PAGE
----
Karan: The fact that the film came with an unreal school world and an unreal atmosphere, was the initial criticism. But you would have noticed that after a period of time, everyone started getting used to that because that was the world of the film and we were honest to it. Honestly, I was unapologetic about the presentation of this film. I wanted the first promo to be a lot of razzmatazz because I wanted people to at least notice the scale of the film. I did not want anyone to feel that it is just a newcomer film and it has been made on a tight budget and that we have cut corners or costs. We actually put ourselves out there and extended each and every bit of ourselves into the film. I held back, purposely and consciously, the soul connect of the film in the first promo and from the rest of the promos. Everyone is now suddenly saying that they can’t stop listening to the music and that it is working really, really well. But we still have held back the soul of the film. I feel, when you should walk in to see the film, you should be pleasantly surprised with the film’s inherent connect. I am glad that we started with a question mark of what it is going to be, why did Karan make this movie and why did he need to do this? I feel all these questions will be addressed and answered when the film releases.
When the cast of the film was announced, nepotism in the Indian film industry was discussed widely by fans. How did you, Alia and Varun, feel about that when you perhaps read about it?
Varun: I will speak about my own experience because I did some acting classes. There were kids who were in that acting class, who were not from film families. There were people not just from India but different parts of the world like Dubai and England. When I made friends there, people told me you will get a launch because of your Dad. That is the mind-set. My Dad did not come from a film family and maybe he had that mind-set too before entering the industry. But what I did realise from the acting class and from my Dad’s experience was that when the director calls action and when you start performing, all that talk is out. The audience just wants to be entertained and they want to see a character. They want to see an actor perform and a story move forward. That is what is important. After our film releases, the audience has to decide why we are here, because of our talent or because of our background.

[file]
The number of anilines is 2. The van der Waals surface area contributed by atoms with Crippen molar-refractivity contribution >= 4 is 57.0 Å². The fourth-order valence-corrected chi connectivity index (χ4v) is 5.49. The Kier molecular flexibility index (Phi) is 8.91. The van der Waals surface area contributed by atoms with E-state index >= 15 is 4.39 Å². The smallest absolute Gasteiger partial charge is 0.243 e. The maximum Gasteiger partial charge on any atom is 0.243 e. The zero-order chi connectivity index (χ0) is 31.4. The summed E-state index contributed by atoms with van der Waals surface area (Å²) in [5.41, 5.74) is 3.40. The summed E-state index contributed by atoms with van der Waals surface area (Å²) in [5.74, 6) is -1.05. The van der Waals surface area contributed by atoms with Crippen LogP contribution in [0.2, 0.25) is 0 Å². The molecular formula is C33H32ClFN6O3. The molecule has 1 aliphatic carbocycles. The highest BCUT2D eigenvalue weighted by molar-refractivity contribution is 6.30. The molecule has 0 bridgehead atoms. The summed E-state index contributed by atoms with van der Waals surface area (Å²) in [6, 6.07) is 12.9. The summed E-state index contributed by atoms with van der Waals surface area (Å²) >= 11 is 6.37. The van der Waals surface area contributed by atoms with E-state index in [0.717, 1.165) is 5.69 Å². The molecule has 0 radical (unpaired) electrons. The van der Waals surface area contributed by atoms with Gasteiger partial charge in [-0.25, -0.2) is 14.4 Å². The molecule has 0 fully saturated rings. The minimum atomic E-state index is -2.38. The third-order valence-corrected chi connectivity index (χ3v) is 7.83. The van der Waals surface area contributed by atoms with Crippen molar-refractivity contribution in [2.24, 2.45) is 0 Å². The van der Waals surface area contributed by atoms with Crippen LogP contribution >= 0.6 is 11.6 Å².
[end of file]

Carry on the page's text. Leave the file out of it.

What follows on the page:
Alia: Honestly, it was weird in the beginning. Nobody wants to be disliked. Everybody wants to be liked. I was upset because I did not like the fact that people were saying that I have not done anything to get this opportunity. But then, I also agree and understand that, because my father is from the industry, it does come easier to me. I don’t deny that. But I don’t deny the fact that I never wanted this as much as anybody would and I have given it my five hundred per cent and I will continue to do so.
Sidharth: There is a lot of luck and destiny to thank for. Everyone else says they want new stars and talent in the country, but nobody casts anyone new in their film. He is the only one who has taken the risk.
Most production houses don’t bring new talent to the UK for promotions. Why did you decide to bring the three debutants to London?
Karan: I believe that building a market overseas is very difficult. The biggest of stars nationally are still in the process and it has taken them years to build an audience outside of the country. Even though it is Sidharth, Varun and Alia’s first film, people should know about the film and should have heard of the three. Then they have to grow to like them and then they have to grow to love them. That is a process and it will take time but we have to kick-start it somewhere. At the end of the day, I know how difficult this audience is in the UK having delivered many, many films here. I actually have had an exceptional run here. But I know, it is very difficult to penetrate and really do the numbers. Dharma Productions have been one of those rare cases where the national business has been equal to the diaspora business. The overseas business is as much as the national business for My Name Is Khan which is actually a first for any feature film.
Student Of The Year is out today on general release in UK cinemas.
Photos: Anjum Shabbir